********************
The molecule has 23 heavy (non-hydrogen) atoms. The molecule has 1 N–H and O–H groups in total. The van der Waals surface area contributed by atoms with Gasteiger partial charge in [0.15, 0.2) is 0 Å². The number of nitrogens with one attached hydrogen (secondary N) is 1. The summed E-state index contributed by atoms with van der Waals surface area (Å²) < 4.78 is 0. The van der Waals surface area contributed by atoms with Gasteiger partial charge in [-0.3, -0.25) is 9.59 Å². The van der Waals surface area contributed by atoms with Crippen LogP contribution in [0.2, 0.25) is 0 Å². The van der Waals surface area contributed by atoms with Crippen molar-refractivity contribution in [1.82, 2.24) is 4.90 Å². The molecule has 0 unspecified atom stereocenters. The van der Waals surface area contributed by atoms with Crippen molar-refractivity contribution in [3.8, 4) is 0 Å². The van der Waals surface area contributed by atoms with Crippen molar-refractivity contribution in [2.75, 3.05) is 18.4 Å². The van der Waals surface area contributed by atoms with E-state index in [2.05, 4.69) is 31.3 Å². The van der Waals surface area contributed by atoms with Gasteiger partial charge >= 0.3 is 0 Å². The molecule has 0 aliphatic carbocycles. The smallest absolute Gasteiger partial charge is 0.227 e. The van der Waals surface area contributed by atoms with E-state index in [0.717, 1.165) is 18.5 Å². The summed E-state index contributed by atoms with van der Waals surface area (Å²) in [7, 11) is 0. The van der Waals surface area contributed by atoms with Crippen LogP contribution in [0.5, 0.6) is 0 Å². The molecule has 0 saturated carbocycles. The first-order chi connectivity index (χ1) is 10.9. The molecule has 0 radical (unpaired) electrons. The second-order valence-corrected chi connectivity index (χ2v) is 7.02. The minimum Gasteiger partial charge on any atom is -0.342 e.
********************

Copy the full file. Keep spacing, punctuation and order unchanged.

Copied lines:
The molecule has 23 heavy (non-hydrogen) atoms. The molecule has 1 N–H and O–H groups in total. The van der Waals surface area contributed by atoms with Gasteiger partial charge in [0.15, 0.2) is 0 Å². The number of nitrogens with one attached hydrogen (secondary N) is 1. The summed E-state index contributed by atoms with van der Waals surface area (Å²) < 4.78 is 0. The van der Waals surface area contributed by atoms with Gasteiger partial charge in [-0.3, -0.25) is 9.59 Å². The van der Waals surface area contributed by atoms with Crippen LogP contribution in [0.2, 0.25) is 0 Å². The van der Waals surface area contributed by atoms with Crippen molar-refractivity contribution in [1.82, 2.24) is 4.90 Å². The molecule has 0 unspecified atom stereocenters. The van der Waals surface area contributed by atoms with Crippen molar-refractivity contribution in [3.8, 4) is 0 Å². The van der Waals surface area contributed by atoms with Crippen molar-refractivity contribution in [2.75, 3.05) is 18.4 Å². The van der Waals surface area contributed by atoms with E-state index in [2.05, 4.69) is 31.3 Å². The van der Waals surface area contributed by atoms with Gasteiger partial charge >= 0.3 is 0 Å². The molecule has 0 aliphatic carbocycles. The smallest absolute Gasteiger partial charge is 0.227 e. The van der Waals surface area contributed by atoms with E-state index in [0.717, 1.165) is 18.5 Å². The summed E-state index contributed by atoms with van der Waals surface area (Å²) in [7, 11) is 0. The van der Waals surface area contributed by atoms with Crippen LogP contribution in [0.5, 0.6) is 0 Å². The molecule has 0 saturated carbocycles. The first-order chi connectivity index (χ1) is 10.9. The molecule has 0 radical (unpaired) electrons. The second-order valence-corrected chi connectivity index (χ2v) is 7.02. The minimum Gasteiger partial charge on any atom is -0.342 e.